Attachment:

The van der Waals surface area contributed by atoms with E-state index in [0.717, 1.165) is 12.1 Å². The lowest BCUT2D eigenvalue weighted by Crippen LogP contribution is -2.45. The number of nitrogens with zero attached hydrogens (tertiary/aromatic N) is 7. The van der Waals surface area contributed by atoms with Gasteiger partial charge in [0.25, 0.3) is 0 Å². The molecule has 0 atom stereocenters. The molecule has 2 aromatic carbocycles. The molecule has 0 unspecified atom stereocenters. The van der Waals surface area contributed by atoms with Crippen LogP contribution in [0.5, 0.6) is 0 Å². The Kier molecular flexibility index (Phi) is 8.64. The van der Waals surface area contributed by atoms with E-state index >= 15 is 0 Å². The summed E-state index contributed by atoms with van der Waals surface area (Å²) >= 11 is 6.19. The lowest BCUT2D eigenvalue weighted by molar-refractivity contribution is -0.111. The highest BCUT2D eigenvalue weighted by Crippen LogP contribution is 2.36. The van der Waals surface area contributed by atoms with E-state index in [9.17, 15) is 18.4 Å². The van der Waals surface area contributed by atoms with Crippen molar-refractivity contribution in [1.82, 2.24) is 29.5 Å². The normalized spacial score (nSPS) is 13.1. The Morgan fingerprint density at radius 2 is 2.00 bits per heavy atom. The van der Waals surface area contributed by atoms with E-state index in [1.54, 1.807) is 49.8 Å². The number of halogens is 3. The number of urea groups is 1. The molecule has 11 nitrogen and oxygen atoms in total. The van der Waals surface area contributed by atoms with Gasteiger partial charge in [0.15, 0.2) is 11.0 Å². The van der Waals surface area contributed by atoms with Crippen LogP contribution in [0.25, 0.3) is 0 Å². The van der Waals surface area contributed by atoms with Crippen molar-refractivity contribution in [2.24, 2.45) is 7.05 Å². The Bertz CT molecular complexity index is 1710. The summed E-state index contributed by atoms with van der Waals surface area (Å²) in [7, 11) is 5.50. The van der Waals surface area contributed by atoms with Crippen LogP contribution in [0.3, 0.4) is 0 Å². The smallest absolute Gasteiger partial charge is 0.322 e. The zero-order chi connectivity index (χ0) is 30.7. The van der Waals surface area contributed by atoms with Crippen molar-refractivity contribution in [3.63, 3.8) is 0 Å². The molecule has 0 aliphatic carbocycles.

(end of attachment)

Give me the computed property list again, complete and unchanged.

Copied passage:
The van der Waals surface area contributed by atoms with E-state index in [0.717, 1.165) is 12.1 Å². The lowest BCUT2D eigenvalue weighted by Crippen LogP contribution is -2.45. The number of nitrogens with zero attached hydrogens (tertiary/aromatic N) is 7. The van der Waals surface area contributed by atoms with Gasteiger partial charge in [0.25, 0.3) is 0 Å². The molecule has 0 atom stereocenters. The molecule has 2 aromatic carbocycles. The molecule has 0 unspecified atom stereocenters. The van der Waals surface area contributed by atoms with Crippen LogP contribution in [0.5, 0.6) is 0 Å². The Kier molecular flexibility index (Phi) is 8.64. The van der Waals surface area contributed by atoms with E-state index >= 15 is 0 Å². The summed E-state index contributed by atoms with van der Waals surface area (Å²) >= 11 is 6.19. The lowest BCUT2D eigenvalue weighted by molar-refractivity contribution is -0.111. The highest BCUT2D eigenvalue weighted by Crippen LogP contribution is 2.36. The van der Waals surface area contributed by atoms with E-state index in [9.17, 15) is 18.4 Å². The van der Waals surface area contributed by atoms with Crippen molar-refractivity contribution in [1.82, 2.24) is 29.5 Å². The normalized spacial score (nSPS) is 13.1. The Morgan fingerprint density at radius 2 is 2.00 bits per heavy atom. The van der Waals surface area contributed by atoms with E-state index in [1.54, 1.807) is 49.8 Å². The number of halogens is 3. The number of urea groups is 1. The molecule has 11 nitrogen and oxygen atoms in total. The van der Waals surface area contributed by atoms with Gasteiger partial charge in [0.15, 0.2) is 11.0 Å². The van der Waals surface area contributed by atoms with Crippen LogP contribution in [0.25, 0.3) is 0 Å². The van der Waals surface area contributed by atoms with Crippen molar-refractivity contribution in [2.24, 2.45) is 7.05 Å². The Bertz CT molecular complexity index is 1710. The summed E-state index contributed by atoms with van der Waals surface area (Å²) in [7, 11) is 5.50. The van der Waals surface area contributed by atoms with Crippen LogP contribution in [0.3, 0.4) is 0 Å². The smallest absolute Gasteiger partial charge is 0.322 e. The zero-order chi connectivity index (χ0) is 30.7. The van der Waals surface area contributed by atoms with Crippen molar-refractivity contribution in [3.63, 3.8) is 0 Å². The molecule has 0 aliphatic carbocycles.